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Old 05-05-2008, 11:58 AM
 
Location: Foot of the Rockies
86,888 posts, read 102,301,239 times
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Quote:
Originally Posted by rebagirl View Post
We have been back and forth from California to Colorado a few times recently, meeting with our Realtor, looking at homes. For those of you who have followed my journey, you know that I've been interested in a lot of areas, but am mostly drawn to Littleton/Centennial (west of I25). Because we are hanging on to our home and renting it out, we don't have the hunk of money a lot of Californians have to work with from selling their home. We're trying to find a 4 bedroom or 3 bedroom with a study for no more than 350K. This is proving to be a difficult task--and I don't think I'm being all that picky! Every home we looked at had issues--huge power lines in the backyard, virtually no backyard, some structural damage, backed to a very busy street, lot size of 6,000 or less, etc. We are now looking at areas in Jeffco (Chatfield High School area) because lots are larger and homes are spaced further apart--and within our price range.

Specific Questions:
1. Does Chatfield area seem far away to you, as in "Boonies?"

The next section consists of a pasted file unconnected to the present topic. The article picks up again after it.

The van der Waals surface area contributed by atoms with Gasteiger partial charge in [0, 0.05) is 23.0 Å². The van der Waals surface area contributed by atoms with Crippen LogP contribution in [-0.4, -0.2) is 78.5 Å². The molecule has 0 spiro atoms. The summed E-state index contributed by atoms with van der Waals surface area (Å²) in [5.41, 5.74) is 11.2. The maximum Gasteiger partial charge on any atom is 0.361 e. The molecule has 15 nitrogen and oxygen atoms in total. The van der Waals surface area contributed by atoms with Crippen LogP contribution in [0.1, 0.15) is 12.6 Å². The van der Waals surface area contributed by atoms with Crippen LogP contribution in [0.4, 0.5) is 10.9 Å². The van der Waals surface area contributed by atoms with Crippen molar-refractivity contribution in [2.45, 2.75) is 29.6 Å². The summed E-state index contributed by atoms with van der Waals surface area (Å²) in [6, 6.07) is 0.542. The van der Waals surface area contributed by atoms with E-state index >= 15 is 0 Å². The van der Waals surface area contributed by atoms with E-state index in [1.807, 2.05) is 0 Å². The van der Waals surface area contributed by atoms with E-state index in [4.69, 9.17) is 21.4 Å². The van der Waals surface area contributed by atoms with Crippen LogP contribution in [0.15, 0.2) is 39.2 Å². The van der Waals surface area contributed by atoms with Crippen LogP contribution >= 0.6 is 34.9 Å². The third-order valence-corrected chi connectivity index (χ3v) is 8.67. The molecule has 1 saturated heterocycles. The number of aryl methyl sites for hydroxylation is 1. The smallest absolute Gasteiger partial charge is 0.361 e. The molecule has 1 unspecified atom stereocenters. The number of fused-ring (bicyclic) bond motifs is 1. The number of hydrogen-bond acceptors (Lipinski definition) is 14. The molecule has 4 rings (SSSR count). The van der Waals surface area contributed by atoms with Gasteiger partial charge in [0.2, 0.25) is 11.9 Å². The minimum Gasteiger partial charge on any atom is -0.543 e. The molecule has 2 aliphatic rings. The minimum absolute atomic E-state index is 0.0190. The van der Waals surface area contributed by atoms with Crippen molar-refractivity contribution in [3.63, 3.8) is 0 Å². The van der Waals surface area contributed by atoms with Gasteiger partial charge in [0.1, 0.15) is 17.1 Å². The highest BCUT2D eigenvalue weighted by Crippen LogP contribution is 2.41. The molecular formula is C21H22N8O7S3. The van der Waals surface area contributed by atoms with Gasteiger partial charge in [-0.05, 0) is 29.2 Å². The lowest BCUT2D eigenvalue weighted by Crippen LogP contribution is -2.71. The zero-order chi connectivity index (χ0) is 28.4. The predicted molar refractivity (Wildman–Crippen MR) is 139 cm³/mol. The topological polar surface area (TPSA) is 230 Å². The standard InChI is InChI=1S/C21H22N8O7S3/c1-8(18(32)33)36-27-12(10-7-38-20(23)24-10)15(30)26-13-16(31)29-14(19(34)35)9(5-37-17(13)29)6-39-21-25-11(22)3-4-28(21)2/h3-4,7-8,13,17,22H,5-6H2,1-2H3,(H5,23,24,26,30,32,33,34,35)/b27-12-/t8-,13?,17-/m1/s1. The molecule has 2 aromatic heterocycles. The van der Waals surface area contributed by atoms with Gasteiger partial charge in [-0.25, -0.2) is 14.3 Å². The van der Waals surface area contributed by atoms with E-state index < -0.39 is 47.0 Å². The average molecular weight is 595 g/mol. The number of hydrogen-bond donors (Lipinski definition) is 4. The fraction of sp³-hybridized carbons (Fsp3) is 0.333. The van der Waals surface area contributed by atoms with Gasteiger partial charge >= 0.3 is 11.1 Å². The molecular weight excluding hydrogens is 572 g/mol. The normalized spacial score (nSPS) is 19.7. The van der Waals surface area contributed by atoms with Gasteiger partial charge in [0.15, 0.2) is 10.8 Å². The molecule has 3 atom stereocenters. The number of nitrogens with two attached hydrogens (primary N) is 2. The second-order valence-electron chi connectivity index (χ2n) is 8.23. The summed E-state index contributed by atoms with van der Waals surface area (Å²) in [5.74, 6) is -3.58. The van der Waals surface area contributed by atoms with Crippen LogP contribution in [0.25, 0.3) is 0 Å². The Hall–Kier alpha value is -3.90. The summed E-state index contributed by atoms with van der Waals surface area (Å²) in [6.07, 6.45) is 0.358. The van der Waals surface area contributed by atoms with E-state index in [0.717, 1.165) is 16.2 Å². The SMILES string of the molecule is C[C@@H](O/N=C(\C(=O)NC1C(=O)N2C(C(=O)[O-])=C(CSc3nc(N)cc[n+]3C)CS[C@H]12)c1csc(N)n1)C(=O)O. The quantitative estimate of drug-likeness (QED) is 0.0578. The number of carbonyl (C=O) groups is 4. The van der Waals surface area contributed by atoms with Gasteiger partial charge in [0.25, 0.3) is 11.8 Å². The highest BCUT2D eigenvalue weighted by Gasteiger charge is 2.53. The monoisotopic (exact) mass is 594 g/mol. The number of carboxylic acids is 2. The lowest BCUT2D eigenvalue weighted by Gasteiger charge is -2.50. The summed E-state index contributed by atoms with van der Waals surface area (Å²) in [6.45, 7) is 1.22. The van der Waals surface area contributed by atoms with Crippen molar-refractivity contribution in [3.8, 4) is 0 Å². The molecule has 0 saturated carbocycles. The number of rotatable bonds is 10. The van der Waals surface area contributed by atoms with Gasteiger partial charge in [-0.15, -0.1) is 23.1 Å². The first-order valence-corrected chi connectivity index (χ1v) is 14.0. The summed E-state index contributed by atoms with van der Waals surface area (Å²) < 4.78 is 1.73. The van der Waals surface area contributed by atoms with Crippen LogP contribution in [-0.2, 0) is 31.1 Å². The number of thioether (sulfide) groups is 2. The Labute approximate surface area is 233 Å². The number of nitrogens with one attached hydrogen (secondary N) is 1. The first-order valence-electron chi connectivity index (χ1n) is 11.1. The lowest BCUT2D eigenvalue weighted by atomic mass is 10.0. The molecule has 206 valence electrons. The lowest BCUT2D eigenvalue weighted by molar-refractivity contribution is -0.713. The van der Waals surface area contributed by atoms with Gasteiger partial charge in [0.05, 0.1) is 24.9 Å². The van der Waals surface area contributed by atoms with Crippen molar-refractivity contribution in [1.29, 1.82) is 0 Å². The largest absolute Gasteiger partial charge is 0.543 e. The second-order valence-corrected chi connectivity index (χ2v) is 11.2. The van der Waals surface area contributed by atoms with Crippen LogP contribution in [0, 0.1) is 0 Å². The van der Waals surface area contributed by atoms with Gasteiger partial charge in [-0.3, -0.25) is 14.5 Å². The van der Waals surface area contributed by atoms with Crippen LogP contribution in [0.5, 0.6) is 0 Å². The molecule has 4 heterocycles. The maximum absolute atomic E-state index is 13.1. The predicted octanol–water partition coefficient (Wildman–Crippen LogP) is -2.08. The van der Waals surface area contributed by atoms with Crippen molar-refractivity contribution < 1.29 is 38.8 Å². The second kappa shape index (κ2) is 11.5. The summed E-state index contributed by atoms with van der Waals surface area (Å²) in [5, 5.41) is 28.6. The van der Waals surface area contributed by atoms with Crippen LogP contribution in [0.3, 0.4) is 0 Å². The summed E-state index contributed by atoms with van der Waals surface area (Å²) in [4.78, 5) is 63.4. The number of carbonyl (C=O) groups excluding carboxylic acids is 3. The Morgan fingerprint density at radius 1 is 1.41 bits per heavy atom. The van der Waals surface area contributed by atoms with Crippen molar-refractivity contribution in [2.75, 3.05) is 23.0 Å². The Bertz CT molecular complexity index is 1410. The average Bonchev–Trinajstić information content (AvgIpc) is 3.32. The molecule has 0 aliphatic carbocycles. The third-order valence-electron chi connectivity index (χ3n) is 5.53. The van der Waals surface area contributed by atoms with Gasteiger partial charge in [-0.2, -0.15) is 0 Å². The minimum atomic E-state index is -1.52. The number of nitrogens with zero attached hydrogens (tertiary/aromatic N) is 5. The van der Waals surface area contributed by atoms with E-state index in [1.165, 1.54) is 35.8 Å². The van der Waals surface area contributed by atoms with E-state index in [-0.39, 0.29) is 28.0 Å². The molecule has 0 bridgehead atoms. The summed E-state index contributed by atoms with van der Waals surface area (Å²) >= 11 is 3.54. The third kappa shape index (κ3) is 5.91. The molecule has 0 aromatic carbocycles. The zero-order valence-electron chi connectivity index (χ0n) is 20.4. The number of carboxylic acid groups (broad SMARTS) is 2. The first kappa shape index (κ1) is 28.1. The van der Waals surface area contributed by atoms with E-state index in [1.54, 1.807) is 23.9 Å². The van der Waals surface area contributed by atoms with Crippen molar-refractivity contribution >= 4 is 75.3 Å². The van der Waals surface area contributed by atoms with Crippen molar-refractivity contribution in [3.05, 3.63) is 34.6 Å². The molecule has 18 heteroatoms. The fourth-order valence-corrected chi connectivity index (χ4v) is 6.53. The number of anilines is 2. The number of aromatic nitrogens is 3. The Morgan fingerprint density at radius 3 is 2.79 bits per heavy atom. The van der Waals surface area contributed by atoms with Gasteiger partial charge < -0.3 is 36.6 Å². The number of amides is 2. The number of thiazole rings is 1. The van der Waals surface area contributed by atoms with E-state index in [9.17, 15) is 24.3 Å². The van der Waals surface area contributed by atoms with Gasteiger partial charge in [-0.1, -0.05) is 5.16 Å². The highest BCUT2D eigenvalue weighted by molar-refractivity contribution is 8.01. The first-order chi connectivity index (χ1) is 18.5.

2. Does anyone have first-hand knowledge of the schools there? (checked into Coronado elementary and Ute Meadows--both rate "high")
3. I'd like some yard for the kids, but is it worth sacrificing a certain area just to have some kind of a yard and privacy?

We're still looking into Parker as well, but that should be another thread...
I live up north, so I don't know a ton about Chatfield, but I've been there. I'll try to be helpful.
1. No. It is southern-ish, but it's still in Jefferson County. There is all of Douglas Co. south of there that is still considered metro Denver.
2. No. My entire knowledge of their schools is having been to a gymnastics meet at Chatlfield High. It is the high school where the Columbine kids finished up the year of the shootings.
3. IMO, yes. I like having a yard. We moved into this house when our kids were two and five. We have enjoyed the yard immensely, in different ways over the years. First it was a swingset and a little above-ground pool, then a trampoline and a bigger pool, and now we're back to just the pool as "empty-nesters". We like to sit out there on summer evenings, and we even rigged up a mini-croquet course (non-regulation, of course).
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Old 05-05-2008, 12:52 PM
 
Location: Colorado
346 posts, read 1,441,008 times